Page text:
Turkey's Erdogan Calls Dutch `Fascists' After Minister Grounded

Updated on
  • Dutch government denies landing rights for Turkish minister
  • War of words with EU escalates as Erdogan seeks more powers

Dutch Election Impact Seen on Turkey's Call for Sanctions

Turkish President Recep Tayyip Erdogan said the Dutch were “fascists” after the government of the Netherlands blocked his foreign minister from attending a political rally in the country out of fear of public disorder.

In response, Turkey closed off access to the Dutch diplomatic posts in Ankara and Istanbul, citing security reasons.

Landing rights for the flight of Turkish Foreign Minister Mevlut Cavusoglu were withdrawn, the Dutch Foreign Ministry said Saturday in a statement. The government acted after an invitation for Turks to “participate in a public meeting” with Cavusoglu in Rotterdam put “safety in jeopardy.”

Mevlut Cavusoglu

“These are cowards, remnants of Nazis, these are fascists,” Erdogan said Saturday at a televised rally in Istanbul. “Lets see how your planes will come to Turkey. I mean here diplomatic planes, not the travel of normal citizens.”

Prime Minister Mark Rutte, who was campaigning before March 15 elections in the Netherlands, said Erdogan’s comments were “way out of line” and “unacceptable.” Dutch Freedom Party leader Geert Wilders called Erdogan a “dictator” and told Turkish officials to stay away.

Only a week ago Erdogan accused Germany of Nazi-style practices after the country halted campaign events by Turkish ministers who wanted to address an estimated 1.4 million voters living in the nation. The escalating war of words with European Union governments comes as Erdogan seeks backing for a referendum in April that would give greater powers to his currently ceremonial presidency. EU leaders have accused him of concentrating power as his government cracks down on dissent.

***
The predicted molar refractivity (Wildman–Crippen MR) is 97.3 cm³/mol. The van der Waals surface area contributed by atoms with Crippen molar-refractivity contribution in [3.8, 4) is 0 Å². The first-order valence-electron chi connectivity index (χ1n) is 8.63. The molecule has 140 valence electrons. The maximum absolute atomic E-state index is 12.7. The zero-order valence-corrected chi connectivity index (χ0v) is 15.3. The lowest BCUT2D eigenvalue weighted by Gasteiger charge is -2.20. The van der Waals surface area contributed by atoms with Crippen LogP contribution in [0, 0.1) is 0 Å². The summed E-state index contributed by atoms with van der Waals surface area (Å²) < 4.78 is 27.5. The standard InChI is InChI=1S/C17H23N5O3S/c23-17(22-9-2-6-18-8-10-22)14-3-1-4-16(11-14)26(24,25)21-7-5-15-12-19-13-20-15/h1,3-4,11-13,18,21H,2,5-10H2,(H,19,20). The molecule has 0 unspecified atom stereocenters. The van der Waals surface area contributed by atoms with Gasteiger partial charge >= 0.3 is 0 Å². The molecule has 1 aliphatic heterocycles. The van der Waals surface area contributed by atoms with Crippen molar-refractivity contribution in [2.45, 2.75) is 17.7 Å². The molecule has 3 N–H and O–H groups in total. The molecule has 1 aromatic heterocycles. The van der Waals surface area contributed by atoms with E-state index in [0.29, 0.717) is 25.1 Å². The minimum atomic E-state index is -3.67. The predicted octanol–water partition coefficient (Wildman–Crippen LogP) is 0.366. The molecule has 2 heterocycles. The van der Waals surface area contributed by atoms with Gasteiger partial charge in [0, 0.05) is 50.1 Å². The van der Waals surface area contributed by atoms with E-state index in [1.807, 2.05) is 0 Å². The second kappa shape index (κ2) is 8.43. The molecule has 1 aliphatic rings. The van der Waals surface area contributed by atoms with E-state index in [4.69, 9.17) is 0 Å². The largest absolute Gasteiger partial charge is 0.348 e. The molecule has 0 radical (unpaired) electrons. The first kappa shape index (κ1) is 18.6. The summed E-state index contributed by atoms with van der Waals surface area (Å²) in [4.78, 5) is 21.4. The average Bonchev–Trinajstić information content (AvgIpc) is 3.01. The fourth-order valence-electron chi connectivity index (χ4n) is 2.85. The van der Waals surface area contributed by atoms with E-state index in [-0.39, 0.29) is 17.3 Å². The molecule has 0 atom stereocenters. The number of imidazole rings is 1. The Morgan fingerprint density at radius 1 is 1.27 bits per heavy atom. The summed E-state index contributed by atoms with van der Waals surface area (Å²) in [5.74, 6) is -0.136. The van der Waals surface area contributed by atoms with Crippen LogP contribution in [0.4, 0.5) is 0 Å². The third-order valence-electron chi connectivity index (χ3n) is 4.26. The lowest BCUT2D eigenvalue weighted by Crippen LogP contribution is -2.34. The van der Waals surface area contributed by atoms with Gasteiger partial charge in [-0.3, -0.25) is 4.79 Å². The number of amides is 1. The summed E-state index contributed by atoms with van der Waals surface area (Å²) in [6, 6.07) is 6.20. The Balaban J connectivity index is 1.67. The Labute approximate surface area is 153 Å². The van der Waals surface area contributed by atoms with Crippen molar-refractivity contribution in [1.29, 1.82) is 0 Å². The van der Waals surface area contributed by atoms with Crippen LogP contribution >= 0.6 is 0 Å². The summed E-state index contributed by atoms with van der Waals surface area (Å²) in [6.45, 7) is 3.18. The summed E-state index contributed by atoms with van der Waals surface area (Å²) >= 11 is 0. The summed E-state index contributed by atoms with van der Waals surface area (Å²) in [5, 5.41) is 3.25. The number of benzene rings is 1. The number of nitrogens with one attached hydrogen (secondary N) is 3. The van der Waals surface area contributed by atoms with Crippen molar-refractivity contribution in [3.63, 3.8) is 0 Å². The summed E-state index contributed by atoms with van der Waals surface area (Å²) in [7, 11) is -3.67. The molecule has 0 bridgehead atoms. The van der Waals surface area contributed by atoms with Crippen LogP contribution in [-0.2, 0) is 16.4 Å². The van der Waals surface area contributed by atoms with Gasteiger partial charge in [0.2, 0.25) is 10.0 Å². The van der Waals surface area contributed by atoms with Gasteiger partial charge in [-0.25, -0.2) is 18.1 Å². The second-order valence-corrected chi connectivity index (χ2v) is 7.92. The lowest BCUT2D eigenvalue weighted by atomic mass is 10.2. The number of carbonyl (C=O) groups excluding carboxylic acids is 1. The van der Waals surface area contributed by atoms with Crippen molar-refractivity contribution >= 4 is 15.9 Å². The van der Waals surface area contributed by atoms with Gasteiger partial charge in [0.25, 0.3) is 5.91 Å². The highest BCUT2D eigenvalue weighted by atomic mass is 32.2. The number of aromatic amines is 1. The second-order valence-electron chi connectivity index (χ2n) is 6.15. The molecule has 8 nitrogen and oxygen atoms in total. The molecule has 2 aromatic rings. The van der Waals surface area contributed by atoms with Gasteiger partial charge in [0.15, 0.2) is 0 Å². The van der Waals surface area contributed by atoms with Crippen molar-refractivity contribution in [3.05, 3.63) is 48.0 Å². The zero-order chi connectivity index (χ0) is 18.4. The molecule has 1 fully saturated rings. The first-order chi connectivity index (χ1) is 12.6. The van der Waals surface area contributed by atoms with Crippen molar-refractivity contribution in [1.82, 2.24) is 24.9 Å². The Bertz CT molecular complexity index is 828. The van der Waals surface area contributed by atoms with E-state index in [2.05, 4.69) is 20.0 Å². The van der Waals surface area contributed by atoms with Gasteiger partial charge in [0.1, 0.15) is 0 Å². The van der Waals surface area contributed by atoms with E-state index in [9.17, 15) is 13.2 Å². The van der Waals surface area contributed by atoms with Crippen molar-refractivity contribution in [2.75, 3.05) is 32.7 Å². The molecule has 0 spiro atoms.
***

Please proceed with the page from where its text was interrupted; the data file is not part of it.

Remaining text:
Wilders Comments

The fact that “a Turkish minister wants to speak about such a national topic, on a referendum that moves in the wrong direction, further away from democracy, to Turks that are also Dutch citizens, we find the whole thing undesirable,” Rutte said on Thursday.

The Dutch anti-Islam candidate Wilders held a banner at a campaign rally on Saturday that read: “Stay away! This is our country” in both Dutch and Turkish.

The Dutch foreign ministry said it regretted the course of events but remained committed to dialogue with Turkey. Turkey’s foreign ministry said on Saturday that it has summoned the Dutch charge d’affaires.

Agreement on Refugees

Erdogan and the EU forged a deal last March to stem the flow of refugees entering Greece via the Aegean Sea, with Turkey agreeing to take back people turned away. The uneasy accord helped ease the trade bloc’s refugee crisis.

The Turkish foreign ministry said in a statement that it asked the Dutch ambassador to Ankara not to return to Turkey “for a while.”

“Our Dutch counterparts have been told that this grave decision taken against the Turkish communities in Turkey and the Netherlands will have serious consequences in our relations in terms of diplomatic, political, economic and other aspects with the Netherlands,” the ministry said.

Buildings of the Dutch embassy in Ankara and consulate in Istanbul, as well as diplomatic residences in the two cities, have been closed to any entrances and departures for “security reasons,” the Turkish foreign ministry press office said.

“This is exactly what people like Wilders wanted,” Turkey’s Cavusoglu said of the flight ban. “The Dutch government has committed a crime against humanity.”

(Updates with Turkish foreign ministry comment starting in 11th paragraph.)
    Before it's here, it's on the Bloomberg Terminal. LEARN MORE